From 1976 to 1979, beginning with the campaign against wage controls, IS! began to analyze the immediate struggles. However, intervention was still “Martian-like” from the outside. Hence, Claudette and others moved in and out of local hospital struggles but talked only about wage controls. When some comrades were fired they found out how isolated they were from other workers who didn’t actively support them.
The 1979 Quebec Common Front marked a real turning point. IS! militants provided a concrete overall analysis and made specific proposals to advance the struggle. At Francoise’s job, IS! members stopped “pyramiding”: meeting alone to work out a common tactical approach prior to every meeting with active sympathizers and/or every progressive caucus meeting. Since then, many comrades have tried to do sustained union work on a local level and to do political agitation in this context.
Conference participants generally agreed with this history of our line but saw the roots of the problems differently. Defenders of the programme explained our sectarian errors as secondary to the basically positive work we had done by applying our programme to fight for working class unity in a pan-Canadian perspective. The problems were largely due to a bureaucratic centralism where members all had to apply the same directive from top (petty-bourgeois) leadership instead of having autonomy to judge the local situation themselves.
Others replied that we had broken with sectarianism to the degree we had moved away from certain conceptions in our programme. Monolithic application of directives and pyramiding derived from our notion of a single vanguard party, not the class origin of our leadership or the organizational structure as such. Non-aligned people (especially non-members) generally were reluctant to support rejecting the programme. They assumed that this would inevitably lead to the liquidation of IN STRUGGLE! in any form. Unionists, unlike some intellectuals or activists in other movements (like the women’s movement), feel the need for a political organization in order to do any effective political work, especially in a deepening economic crisis.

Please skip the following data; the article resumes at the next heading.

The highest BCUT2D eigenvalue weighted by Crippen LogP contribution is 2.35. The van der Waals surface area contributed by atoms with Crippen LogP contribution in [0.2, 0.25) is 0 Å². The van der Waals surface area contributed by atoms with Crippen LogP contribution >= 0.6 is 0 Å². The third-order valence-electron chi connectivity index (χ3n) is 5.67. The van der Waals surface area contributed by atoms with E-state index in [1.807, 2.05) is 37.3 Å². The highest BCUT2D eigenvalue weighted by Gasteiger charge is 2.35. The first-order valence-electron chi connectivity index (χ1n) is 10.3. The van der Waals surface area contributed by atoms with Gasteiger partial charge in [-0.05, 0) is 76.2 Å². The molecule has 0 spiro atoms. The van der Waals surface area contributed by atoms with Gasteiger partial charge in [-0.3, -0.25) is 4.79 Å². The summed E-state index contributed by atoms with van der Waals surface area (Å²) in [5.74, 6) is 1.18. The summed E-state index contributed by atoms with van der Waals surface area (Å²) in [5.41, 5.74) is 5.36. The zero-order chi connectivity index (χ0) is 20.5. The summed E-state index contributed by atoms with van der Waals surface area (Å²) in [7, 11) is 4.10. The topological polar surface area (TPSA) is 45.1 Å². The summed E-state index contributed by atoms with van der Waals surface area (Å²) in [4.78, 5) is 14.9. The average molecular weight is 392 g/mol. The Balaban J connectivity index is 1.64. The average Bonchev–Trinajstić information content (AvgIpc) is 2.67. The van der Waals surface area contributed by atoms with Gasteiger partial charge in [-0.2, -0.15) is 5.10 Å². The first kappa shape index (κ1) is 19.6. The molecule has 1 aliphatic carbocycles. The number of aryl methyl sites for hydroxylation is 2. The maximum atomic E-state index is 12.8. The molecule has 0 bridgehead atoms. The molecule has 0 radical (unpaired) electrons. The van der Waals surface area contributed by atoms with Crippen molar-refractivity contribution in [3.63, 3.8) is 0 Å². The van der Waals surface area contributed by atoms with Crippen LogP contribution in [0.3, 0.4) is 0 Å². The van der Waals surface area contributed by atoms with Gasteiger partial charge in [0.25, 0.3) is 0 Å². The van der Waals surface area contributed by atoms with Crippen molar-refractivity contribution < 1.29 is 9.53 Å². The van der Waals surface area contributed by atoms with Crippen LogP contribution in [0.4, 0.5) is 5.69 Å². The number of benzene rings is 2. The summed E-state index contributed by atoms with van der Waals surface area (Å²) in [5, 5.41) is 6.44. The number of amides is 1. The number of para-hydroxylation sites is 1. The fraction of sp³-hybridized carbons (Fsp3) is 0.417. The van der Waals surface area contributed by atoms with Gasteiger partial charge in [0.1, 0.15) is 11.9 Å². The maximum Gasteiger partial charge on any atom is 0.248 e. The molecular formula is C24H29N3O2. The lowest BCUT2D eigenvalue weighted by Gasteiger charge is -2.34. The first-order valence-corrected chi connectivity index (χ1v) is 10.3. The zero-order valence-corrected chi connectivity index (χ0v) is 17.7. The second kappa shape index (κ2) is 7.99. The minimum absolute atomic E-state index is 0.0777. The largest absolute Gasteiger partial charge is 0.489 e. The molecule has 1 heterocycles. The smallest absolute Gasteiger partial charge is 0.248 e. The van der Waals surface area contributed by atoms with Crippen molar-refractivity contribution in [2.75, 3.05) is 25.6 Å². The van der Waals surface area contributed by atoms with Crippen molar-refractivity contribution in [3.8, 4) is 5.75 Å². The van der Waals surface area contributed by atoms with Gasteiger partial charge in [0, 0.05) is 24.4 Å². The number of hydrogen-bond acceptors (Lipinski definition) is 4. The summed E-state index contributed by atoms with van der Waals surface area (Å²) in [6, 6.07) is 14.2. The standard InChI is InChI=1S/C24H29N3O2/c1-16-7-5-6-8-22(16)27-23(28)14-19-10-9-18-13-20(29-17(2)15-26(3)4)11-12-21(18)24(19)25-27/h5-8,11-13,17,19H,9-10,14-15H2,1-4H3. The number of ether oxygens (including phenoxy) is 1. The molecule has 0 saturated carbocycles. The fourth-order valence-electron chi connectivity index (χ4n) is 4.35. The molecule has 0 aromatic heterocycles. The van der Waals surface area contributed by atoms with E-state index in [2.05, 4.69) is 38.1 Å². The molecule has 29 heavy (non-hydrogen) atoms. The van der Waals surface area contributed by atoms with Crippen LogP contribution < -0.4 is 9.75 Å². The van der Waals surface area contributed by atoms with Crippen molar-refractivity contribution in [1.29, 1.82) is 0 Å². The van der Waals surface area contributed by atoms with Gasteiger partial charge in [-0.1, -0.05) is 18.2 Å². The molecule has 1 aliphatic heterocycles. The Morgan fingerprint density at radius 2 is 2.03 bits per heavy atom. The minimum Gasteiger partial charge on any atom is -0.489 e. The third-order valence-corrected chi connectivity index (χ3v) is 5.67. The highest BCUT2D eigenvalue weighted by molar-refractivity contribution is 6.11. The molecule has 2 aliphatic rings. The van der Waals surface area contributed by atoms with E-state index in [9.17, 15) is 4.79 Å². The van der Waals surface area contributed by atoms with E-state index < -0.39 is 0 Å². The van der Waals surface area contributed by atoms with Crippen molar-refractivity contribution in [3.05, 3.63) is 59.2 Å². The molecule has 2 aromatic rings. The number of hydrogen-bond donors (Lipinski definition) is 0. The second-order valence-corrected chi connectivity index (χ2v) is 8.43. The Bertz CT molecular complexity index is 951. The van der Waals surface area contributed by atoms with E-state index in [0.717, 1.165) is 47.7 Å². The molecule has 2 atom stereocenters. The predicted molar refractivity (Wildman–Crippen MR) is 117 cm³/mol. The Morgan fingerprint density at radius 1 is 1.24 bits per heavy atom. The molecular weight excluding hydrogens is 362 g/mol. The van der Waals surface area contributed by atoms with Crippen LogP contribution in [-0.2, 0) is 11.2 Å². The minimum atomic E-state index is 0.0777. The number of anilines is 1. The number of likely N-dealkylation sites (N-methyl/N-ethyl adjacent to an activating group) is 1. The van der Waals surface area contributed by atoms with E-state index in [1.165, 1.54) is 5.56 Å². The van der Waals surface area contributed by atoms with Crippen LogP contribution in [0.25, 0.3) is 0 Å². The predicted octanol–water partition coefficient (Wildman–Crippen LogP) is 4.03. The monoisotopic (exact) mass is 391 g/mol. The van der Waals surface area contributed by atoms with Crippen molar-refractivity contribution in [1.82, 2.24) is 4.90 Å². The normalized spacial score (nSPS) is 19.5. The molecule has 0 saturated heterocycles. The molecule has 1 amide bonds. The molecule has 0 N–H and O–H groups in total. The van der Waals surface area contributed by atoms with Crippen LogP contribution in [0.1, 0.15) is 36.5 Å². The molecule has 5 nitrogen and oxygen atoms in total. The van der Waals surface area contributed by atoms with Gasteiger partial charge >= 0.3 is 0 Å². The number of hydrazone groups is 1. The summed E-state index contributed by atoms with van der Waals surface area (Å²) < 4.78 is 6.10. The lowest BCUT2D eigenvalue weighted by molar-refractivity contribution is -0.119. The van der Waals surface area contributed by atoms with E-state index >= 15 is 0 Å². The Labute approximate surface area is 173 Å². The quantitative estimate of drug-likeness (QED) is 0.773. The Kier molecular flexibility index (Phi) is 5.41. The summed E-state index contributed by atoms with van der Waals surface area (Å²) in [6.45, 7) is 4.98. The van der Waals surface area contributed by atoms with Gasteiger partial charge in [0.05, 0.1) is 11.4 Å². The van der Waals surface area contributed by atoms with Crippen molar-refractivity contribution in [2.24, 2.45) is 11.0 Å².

Different evaluations of the Montreal transit strike showed different approaches to contradictions within the working class. Programme critics argued that when unions acted contrary to the interests of less-privileged strata this had to be criticized, even during strikes. Contradictions within the working class had a material basis in significantly differing material and social situations (men vs. women, unionized vs. non-unionized etc). Programme defenders agreed that the working class was less monolithic than in Lenin’s day. However, critics went too far, with some even denying the existence of a single working class with identifiable common interests.
Everyone agreed the union movement was on a downswing. Programme critics explained this in terms of objective conditions, pointing out that in the early Depression years the number of strikes dropped, only to pick up again with the pre-war economic recovery. They said programme defenders were wrong to automatically equate deepening of the crisis with better subjective conditions for revolution. Programme defenders agreed this equation was simplistic but insisted that the key to the current situation was that many workers, despite being on the defensive, were willing to fight and were looking for alternate leadership to the labour bosses.
The questions of women and of the place of workers in a communist organization were only briefly discussed. Al, a Toronto printer, suggested a one-day National Workers Caucus to discuss the latter issue. This may take place on Saturday, May 8. The Sunday May 9 second conference will spend all morning in workshop on the women’s question. The afternoon will be devoted to examining the different proposals coming before the 4th Congress on IS!’ future tasks from the point of view of our union practice.